Affinity pump system: a new peristaltic blood pump for cardiopulmonary bypass

Jaggy, C.; Lachat, M.; Leskosek, B.; Zünd, G.; Turina, M.
January 2000
Perfusion;Jan2000, Vol. 15 Issue 1, p77
Academic Journal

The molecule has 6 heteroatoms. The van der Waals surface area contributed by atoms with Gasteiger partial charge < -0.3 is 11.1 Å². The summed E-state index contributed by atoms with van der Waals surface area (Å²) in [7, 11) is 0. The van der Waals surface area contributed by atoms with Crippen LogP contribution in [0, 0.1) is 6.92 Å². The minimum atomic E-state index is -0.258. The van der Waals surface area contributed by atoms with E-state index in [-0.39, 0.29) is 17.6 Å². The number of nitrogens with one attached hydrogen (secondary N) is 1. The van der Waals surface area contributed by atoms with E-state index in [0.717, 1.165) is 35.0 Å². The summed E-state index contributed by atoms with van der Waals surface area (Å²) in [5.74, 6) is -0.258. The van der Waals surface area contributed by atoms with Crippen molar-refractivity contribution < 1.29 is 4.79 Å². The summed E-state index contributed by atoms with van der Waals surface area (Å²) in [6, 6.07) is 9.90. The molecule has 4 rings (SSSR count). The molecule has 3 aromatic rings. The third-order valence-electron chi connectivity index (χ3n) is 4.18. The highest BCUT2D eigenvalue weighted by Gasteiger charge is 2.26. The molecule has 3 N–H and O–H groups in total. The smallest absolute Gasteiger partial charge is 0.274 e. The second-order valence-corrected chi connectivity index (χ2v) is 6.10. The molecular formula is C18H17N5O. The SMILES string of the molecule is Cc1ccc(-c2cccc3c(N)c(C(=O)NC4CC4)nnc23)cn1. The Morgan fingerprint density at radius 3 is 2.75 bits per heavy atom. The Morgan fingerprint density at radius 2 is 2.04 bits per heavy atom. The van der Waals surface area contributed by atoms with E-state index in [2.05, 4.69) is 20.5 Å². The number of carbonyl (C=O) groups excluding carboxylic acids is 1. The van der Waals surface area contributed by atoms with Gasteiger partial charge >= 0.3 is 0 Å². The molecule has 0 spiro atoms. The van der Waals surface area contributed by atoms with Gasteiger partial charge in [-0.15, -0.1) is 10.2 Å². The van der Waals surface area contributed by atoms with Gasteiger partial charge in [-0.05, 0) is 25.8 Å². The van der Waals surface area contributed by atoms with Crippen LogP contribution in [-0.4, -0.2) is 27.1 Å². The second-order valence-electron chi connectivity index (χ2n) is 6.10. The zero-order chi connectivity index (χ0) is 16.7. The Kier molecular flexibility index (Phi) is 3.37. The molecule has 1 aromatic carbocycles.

An in vitro study has been carried out to assess the pump performance of a new peristaltic, extracorporeal displacement pump (Affinity) for cardiopulmonary bypass. The pump system consists of a pump rotor (0--110 rpm), a pump chamber, a venous reservoir with a 5/8 connecting tube and the Affinity console. The polyurethane chamber is connected to the venous reservoir by a 5/8 tube and fills passively due to the hydrostatic pressure exhibited by the fluid height in the venous reservoir. The implementation of an occlusive segment in the pump chamber, which collapses in low filling states, should prevent significant negative pressures. An in vitro circuit was filled with bovine blood (37°C, hematocrit 35%) and the pump flow was measured by an ultrasonic transit time flow probe with respect to pre-load, diameter and length of attached tubing in the venous line, pump speed (rpm) and size of the connecting tube (3/8 and 5/8). At 108 rpm and a preload equal to 10 mmHg, the flow was 8.6 ± 0.42 l/min for an afterload of 80 mmHg. The reduction of the inlet connector to 3/8 diminished the pump flow significantly to 5.2 ± 0.31 l/min (p < 0.0001). The pump flow decreased linearly with respect to the length of the attached tube in the venous line and for a 2 m long 5/8 silicon tube, the rpm-optimized flow was still 6.0 ± 0.28 l/min at a preload of 10 mmHg. In case of low filling state or too high rpm, the occlusive segment collapsed and no cavitation bubbles could be detected. Our in vitro measurements yield a nomogram for rpm-optimized blood flow with respect to the pre-load in the venous reservoir. The delivered 5/8 connecting tube facilitates optimum filling of the pump chamber for high blood flow, but limits the use of venous reservoirs to Affinity products. The pump yields a high blood flow even when long tubing in the venous line is used. This makes the pump a candidate for a ventricular assist device. In hypovolemia or high rpm, the occlusive segment collapses and no negative pressure is generated at the inflow site of the pump chamber.



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